For nearly 60 years we’ve made it our business to make the most highly sought after items more obtainable. Behind each of these relics is a beautiful history that is sometimes overshadowed by the physical pieces themselves, so we’ve taken it upon ourselves to provide you with such information.
Did you know that the 1851 Augustus Humbert $50 Gold Ingot Slug is one of the rarest coins ever minted in the United States? Perhaps the better question is, do you even know what the 1851 Augustus Humbert $50 Gold Ingot Slug is?
Serious dealers and collectors with in depth numismatic knowledge recognize it as one of the most collectible investment coins in the hobby. But common collectors don’t appreciate, and often overlook the “slug” because of its unusual shape.
The 1851 Augustus Humbert $50 Gold Ingot Slug doesn’t look like a normal coin, and it won’t fit in your beginner’s coin book/album. It is .887 pure and weighs roughly 2 ½ Oz. At the time it was minted, the largest coin in the United States was the Seated Liberty Silver Dollar, which weighs less than an ounce, so a coin that big was simply unheard of. To inexperienced collectors in today’s universe, it looks like a medal, because coins are supposed to be round, right? Wrong! In this case, the coin is an octagon.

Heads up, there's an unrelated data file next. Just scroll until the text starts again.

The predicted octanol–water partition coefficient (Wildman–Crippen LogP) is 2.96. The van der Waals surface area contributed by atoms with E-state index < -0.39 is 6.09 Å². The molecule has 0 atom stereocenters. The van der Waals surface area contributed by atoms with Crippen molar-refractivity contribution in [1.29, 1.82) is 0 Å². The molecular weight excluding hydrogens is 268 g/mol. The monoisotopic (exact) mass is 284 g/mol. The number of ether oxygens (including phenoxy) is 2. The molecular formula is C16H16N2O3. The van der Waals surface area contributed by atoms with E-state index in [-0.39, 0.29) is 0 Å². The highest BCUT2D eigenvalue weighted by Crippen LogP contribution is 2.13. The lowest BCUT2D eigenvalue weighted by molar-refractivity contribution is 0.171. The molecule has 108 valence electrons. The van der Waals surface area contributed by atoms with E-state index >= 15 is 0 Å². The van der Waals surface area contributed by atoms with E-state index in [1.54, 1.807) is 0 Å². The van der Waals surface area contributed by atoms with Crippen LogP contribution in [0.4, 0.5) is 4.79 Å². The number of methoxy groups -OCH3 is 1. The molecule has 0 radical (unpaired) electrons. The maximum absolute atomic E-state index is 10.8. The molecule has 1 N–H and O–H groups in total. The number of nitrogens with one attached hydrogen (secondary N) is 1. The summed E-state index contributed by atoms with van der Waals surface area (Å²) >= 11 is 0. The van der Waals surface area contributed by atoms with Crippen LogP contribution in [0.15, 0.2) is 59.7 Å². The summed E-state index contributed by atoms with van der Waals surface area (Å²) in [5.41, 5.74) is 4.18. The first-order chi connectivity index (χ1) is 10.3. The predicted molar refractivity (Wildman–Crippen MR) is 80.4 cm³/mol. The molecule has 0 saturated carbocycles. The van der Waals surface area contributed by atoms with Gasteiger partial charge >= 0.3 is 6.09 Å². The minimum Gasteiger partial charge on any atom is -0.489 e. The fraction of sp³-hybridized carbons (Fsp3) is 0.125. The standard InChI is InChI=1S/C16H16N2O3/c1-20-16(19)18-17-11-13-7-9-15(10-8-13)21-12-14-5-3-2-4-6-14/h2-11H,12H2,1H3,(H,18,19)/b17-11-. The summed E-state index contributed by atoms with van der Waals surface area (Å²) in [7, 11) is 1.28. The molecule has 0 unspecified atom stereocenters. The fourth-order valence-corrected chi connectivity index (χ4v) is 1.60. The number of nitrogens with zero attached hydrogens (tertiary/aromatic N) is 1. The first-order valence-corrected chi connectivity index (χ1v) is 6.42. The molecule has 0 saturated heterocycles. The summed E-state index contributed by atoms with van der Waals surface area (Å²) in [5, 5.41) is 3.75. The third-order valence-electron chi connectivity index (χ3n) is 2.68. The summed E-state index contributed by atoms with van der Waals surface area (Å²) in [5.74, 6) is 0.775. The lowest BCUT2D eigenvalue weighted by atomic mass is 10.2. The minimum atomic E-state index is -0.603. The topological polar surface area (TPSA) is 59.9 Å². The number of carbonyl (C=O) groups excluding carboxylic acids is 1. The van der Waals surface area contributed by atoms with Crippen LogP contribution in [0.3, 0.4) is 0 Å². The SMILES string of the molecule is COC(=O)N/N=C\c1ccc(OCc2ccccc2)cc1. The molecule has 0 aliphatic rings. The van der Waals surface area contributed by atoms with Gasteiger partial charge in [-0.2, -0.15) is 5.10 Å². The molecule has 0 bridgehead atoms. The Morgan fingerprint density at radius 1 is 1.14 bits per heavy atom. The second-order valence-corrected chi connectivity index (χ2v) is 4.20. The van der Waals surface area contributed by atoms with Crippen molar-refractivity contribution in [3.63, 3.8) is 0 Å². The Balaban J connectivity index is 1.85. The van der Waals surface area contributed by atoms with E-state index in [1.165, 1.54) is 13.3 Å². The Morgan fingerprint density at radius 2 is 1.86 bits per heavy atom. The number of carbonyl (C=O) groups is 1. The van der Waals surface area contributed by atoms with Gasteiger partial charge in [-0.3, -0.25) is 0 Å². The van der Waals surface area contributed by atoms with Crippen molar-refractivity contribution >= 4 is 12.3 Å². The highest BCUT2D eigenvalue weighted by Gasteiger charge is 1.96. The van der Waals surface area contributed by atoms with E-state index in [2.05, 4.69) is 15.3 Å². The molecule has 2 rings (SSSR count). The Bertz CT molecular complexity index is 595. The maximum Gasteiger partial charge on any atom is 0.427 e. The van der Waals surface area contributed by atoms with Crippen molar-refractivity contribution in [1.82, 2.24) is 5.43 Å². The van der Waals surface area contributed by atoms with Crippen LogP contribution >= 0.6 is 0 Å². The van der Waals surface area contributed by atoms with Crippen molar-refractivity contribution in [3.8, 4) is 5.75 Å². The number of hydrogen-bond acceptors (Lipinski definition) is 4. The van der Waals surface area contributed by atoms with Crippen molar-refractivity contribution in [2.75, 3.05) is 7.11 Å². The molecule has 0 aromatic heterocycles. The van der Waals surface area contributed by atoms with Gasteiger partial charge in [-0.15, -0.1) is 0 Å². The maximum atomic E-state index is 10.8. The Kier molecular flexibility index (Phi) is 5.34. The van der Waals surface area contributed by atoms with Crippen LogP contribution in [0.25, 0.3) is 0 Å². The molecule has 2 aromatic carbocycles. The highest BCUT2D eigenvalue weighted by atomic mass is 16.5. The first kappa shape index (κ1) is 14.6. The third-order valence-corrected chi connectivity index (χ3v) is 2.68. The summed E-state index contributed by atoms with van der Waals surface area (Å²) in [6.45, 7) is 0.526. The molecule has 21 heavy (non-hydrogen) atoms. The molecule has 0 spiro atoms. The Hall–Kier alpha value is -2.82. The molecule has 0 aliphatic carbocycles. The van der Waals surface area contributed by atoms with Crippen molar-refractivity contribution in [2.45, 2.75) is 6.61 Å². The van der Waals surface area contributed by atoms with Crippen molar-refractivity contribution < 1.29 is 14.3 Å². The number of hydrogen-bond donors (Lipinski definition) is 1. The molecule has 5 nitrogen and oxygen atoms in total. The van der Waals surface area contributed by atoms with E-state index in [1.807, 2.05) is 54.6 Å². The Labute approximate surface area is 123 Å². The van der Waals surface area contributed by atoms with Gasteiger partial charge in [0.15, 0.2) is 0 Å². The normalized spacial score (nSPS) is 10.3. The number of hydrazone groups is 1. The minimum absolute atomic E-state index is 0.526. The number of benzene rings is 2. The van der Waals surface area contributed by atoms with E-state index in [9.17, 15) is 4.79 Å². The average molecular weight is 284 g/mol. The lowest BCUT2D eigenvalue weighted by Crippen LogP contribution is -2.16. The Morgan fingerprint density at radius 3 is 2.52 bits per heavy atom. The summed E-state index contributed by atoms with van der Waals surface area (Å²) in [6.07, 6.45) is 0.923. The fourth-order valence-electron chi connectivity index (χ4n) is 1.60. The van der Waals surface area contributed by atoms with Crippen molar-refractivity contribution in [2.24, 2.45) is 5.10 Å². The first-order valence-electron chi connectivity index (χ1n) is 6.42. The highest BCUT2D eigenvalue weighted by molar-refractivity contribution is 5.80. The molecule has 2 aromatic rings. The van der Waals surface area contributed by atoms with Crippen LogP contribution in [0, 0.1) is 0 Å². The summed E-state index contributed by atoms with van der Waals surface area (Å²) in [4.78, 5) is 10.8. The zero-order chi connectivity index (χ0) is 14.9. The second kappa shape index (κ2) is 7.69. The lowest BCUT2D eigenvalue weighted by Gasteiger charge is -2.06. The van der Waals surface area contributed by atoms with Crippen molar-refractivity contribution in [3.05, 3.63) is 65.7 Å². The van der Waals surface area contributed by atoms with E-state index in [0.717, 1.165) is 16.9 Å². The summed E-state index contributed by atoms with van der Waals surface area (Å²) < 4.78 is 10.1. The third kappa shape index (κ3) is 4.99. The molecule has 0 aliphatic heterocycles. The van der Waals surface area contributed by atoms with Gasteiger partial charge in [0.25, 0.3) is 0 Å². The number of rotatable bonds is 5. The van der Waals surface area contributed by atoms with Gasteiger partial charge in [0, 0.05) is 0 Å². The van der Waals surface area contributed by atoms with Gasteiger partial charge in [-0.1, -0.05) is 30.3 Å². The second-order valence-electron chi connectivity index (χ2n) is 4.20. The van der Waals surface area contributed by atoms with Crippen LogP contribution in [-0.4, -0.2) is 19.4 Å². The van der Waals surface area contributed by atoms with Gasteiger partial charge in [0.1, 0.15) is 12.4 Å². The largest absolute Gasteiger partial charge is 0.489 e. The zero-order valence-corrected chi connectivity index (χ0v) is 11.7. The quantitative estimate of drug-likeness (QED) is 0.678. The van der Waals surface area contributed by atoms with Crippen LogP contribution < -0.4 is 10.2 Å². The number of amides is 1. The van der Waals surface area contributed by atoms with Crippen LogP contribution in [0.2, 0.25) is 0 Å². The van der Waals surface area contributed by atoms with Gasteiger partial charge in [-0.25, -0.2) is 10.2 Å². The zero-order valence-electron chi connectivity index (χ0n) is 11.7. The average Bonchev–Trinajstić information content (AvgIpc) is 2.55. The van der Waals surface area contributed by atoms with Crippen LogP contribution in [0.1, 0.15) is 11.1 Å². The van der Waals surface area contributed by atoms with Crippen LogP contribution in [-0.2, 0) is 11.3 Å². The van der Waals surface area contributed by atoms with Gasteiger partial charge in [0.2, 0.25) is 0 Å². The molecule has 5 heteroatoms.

In 19th Century America, it was believed that expansion across the entire continent was not only justified, it was necessary. It was our Manifest Destiny, and as we moved West, we struck gold… literally!
Straight from the California Gold Rush, these historic octagonal ingots were privately minted from 1851-1852. In 1854, the government opened an official branch of the United States Mint in San Francisco, upon which the slugs were recalled and discontinued. Obviously, very few survived, which makes these odd-shaped coins so valuable.
It is our duty as hobby experts to share our knowledge. Upon doing our research on the subject, we noticed that there is a lack of online information readily available for such a unique item. So in addition to this post and our product listing, be sure to check out the approved Wikipedia article provided by our very own Justin Brigandi.
Remember, you can’t judge a book by looking at its cover. Just because this coin is shaped like a stop sign, doesn’t mean that it’s not coin… a very rare, expensive coin!
Fun Fact: the first stop sign appeared in Detroit, Michigan in 1915 which means the Augustus Humbert $50 Gold Ingot Slug is the original octagon!